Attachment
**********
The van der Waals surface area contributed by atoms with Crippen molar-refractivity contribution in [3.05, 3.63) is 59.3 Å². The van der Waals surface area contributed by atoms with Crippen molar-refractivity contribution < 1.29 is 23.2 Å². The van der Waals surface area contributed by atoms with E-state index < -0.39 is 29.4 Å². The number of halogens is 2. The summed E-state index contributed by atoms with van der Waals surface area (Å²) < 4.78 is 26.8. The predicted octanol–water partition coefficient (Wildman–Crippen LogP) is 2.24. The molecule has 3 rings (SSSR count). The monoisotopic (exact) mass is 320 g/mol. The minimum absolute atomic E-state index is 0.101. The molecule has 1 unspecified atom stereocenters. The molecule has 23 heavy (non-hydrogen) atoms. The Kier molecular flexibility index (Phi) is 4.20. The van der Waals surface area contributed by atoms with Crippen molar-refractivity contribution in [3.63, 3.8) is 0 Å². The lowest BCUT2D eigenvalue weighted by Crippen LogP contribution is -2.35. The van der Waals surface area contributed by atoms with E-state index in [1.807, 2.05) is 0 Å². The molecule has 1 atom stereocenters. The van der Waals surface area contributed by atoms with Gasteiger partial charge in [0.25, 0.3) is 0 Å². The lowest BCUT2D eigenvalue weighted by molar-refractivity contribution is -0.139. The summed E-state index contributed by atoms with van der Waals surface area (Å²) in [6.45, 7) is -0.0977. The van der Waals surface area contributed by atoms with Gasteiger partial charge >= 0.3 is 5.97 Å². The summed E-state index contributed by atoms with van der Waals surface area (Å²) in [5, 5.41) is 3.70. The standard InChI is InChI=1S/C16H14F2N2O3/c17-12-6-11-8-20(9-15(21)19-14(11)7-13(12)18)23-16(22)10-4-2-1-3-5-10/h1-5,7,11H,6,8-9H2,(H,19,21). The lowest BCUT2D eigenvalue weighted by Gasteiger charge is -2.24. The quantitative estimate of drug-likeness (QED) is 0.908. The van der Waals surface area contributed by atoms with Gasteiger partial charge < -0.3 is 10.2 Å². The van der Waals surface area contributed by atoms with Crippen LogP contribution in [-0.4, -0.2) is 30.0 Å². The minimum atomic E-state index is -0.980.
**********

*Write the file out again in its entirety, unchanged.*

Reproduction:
The van der Waals surface area contributed by atoms with Crippen molar-refractivity contribution in [3.05, 3.63) is 59.3 Å². The van der Waals surface area contributed by atoms with Crippen molar-refractivity contribution < 1.29 is 23.2 Å². The van der Waals surface area contributed by atoms with E-state index < -0.39 is 29.4 Å². The number of halogens is 2. The summed E-state index contributed by atoms with van der Waals surface area (Å²) < 4.78 is 26.8. The predicted octanol–water partition coefficient (Wildman–Crippen LogP) is 2.24. The molecule has 3 rings (SSSR count). The monoisotopic (exact) mass is 320 g/mol. The minimum absolute atomic E-state index is 0.101. The molecule has 1 unspecified atom stereocenters. The molecule has 23 heavy (non-hydrogen) atoms. The Kier molecular flexibility index (Phi) is 4.20. The van der Waals surface area contributed by atoms with Crippen molar-refractivity contribution in [3.63, 3.8) is 0 Å². The lowest BCUT2D eigenvalue weighted by Crippen LogP contribution is -2.35. The van der Waals surface area contributed by atoms with E-state index in [1.807, 2.05) is 0 Å². The molecule has 1 atom stereocenters. The van der Waals surface area contributed by atoms with Gasteiger partial charge in [0.25, 0.3) is 0 Å². The lowest BCUT2D eigenvalue weighted by molar-refractivity contribution is -0.139. The summed E-state index contributed by atoms with van der Waals surface area (Å²) in [6.45, 7) is -0.0977. The van der Waals surface area contributed by atoms with Gasteiger partial charge >= 0.3 is 5.97 Å². The summed E-state index contributed by atoms with van der Waals surface area (Å²) in [5, 5.41) is 3.70. The standard InChI is InChI=1S/C16H14F2N2O3/c17-12-6-11-8-20(9-15(21)19-14(11)7-13(12)18)23-16(22)10-4-2-1-3-5-10/h1-5,7,11H,6,8-9H2,(H,19,21). The lowest BCUT2D eigenvalue weighted by Gasteiger charge is -2.24. The quantitative estimate of drug-likeness (QED) is 0.908. The van der Waals surface area contributed by atoms with Gasteiger partial charge < -0.3 is 10.2 Å². The van der Waals surface area contributed by atoms with Crippen LogP contribution in [-0.4, -0.2) is 30.0 Å². The minimum atomic E-state index is -0.980.